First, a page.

Where would you find Uber, a hostage negotiator and Amazon’s Alexa all in the same place? No, not in some spooky futuristic standoff on a motorway. It’s #TBDconf, the annual gathering of futurists, journalists and tech experts that asks big questions about the future of technology, behaviour and data. T,B,D.
There were some fascinating, insight-packed presentations this year, based on the event’s core themes of Brexit, AI and work-life balance. Here’s a quick recap of my five favourite discussions from this year’s event:
TechCrunch interviews Uber
Sometimes we think so highly of tech companies, and become so infatuated with their services, we forget to question how ethical they really are. Thankfully there are people like TechCrunch’s Ingrid Lunden to open our eyes to these important issues and make powerful companies accountable to their customers.
Lunden hosted one of the day’s most intriguing sessions; an intimate, on-stage interview with Fred Jones, Uber’s Head of New Mobility. Her questions were extremely well balanced. She explored the technologies used in Uber’s service, but also asked penetrating questions about the company’s issues with sexism and harassment, which caused Travis Kalanick to resign last year. Their exchange was informative and very frank. Well done Ingrid!
A hostage negotiator teaches listening
As a salesperson, listening is a major part of my job. If I don’t listen, I won’t understand what the person I’m talking to needs. But while sales is important, it’s not a matter of life and death. Though maybe some of my colleagues would disagree with that.
The importance of listening was put in a different light by Richard Mullender, a hostage negotiator who’s now a public speaker and management consultant. In Mullender’s previous career, listening really was a matter life or death.
Based on his experiences, he shared some fascinating practical tips on ways we can all listen better, and come to grips with what an individual is really trying to say. For example, stopping yourself making and following conclusions so you can really understand where the other person is coming from. I’m excited to use his tips in my job and, more importantly, my personal life.
Unhappy New Year, from the Economist
2019 seems like a scary place. That’s if you believe Tom Standage, deputy editor at The Economist, who gave an interesting but gloomy description of where he things the world will be a year from now. Standage, who also runs the magazine’s digital strategy, said that the things that will have the biggest impact next year will be the continuation of trade wars, the fallout from Brexit, and the perseverance of Trump’s populist agenda.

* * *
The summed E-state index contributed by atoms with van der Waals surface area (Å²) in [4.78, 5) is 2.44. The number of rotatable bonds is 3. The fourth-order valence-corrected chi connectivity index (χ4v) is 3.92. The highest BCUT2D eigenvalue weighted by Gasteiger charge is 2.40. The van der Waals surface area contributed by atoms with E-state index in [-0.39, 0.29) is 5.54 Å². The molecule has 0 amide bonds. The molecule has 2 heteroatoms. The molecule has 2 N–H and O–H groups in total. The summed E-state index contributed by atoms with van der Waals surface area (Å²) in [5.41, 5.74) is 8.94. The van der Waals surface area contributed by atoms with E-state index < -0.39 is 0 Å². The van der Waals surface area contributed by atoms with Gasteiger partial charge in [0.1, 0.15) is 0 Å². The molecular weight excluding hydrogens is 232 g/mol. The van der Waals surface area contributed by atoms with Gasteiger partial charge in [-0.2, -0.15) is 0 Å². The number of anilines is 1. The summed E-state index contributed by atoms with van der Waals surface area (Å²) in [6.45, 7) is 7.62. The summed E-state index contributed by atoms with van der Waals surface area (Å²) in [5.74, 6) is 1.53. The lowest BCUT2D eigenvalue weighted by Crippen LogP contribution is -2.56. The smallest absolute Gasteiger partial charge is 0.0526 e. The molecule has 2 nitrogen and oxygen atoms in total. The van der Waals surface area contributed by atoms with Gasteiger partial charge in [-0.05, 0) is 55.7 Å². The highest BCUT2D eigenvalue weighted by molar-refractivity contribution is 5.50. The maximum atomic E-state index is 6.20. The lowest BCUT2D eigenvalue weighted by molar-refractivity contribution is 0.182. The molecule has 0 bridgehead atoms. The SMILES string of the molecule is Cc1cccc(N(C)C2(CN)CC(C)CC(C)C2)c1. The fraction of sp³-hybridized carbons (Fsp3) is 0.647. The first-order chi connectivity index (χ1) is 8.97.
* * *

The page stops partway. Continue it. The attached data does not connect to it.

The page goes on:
He also said that next year we’ll be making some big steps towards making designer babies a reality. This is a really difficult but significant issue. And we shouldn’t make too many advancements before we’ve had the chance to think about what this means for our society.
Despite Standage’s presentation, I am still optimistic about our future. Though, maybe not as much as I was before I heard him speak.
Where are all the female Futurists?
It’s no secret that men dominate the tech world. For every Sheryl Sandberg, there are many more characters like Steve Jobs, Bill Gates and Elon Musks. But as technology plays a bigger and bigger role in our society, and changes who we are and how the world works, we should be asking why aren’t there more female futurists? Why aren’t we hearing from more women on our technological future? This was the argument made by Tracey Follows, founder of consultancy Futuremade.
In her captivating talk, Follows, who is a futurist, also shared some thoughts about the future of gender more generally. Is the typical, binary model becoming outdated? Are we move towards the era of ‘ME’, where labels like ‘he’ and ‘she’ become irrelevant, and people are free to explore their identity outside of these designations?
Amazon was also a hot topic at the TBD conference. It is at most tech conferences, to be honest. Attendees were asking serious questions about the company’s growing power, its intentions towards our data and what it’s doing to the brick-and-mortar retail landscape. Aside from Amazon’s troubling levels of influence, another topic was surfaced, related to Alexa and virtual assistants, which I found particularly interesting.
Virtual assistants are becoming an increasingly large, important and vocal presence in our homes. Many children are now growing up with the likes of Siri and Cortana. They’re asking them questions or having them play their music. But could how they learn to treat virtual assistants, who can’t feel, and don’t care if you don’t say please and thank you, damage their relationships with real people?
As Meabh Quoirin, CEO of the Foresight Factory, explained in her talk, we have to take interactions with Alexa seriously. It could be conditioning us with negative behaviours. For example, some argue the reason Alexa and Siri have female voice is because women are often portrayed as subservient. We can’t allow Alexa to perpetuate this stereotype. Generally, we need to watch out that talking to Alexa doesn’t cause impressionable minds to forget pleasantries and create sexist assumptions about gender roles.
Working in the technology industry we are sometimes so overwhelmed by the speed of change that we forget to notice how lucky we are to be living in such exciting times. We must also remember that we still have the power so shape what happens next. Humans created technology. So, humans have the responsibility to steer it in the right direction. This was the main message I took away from this 2018’s excellent TBD conference. I look forward to more interesting debates next year!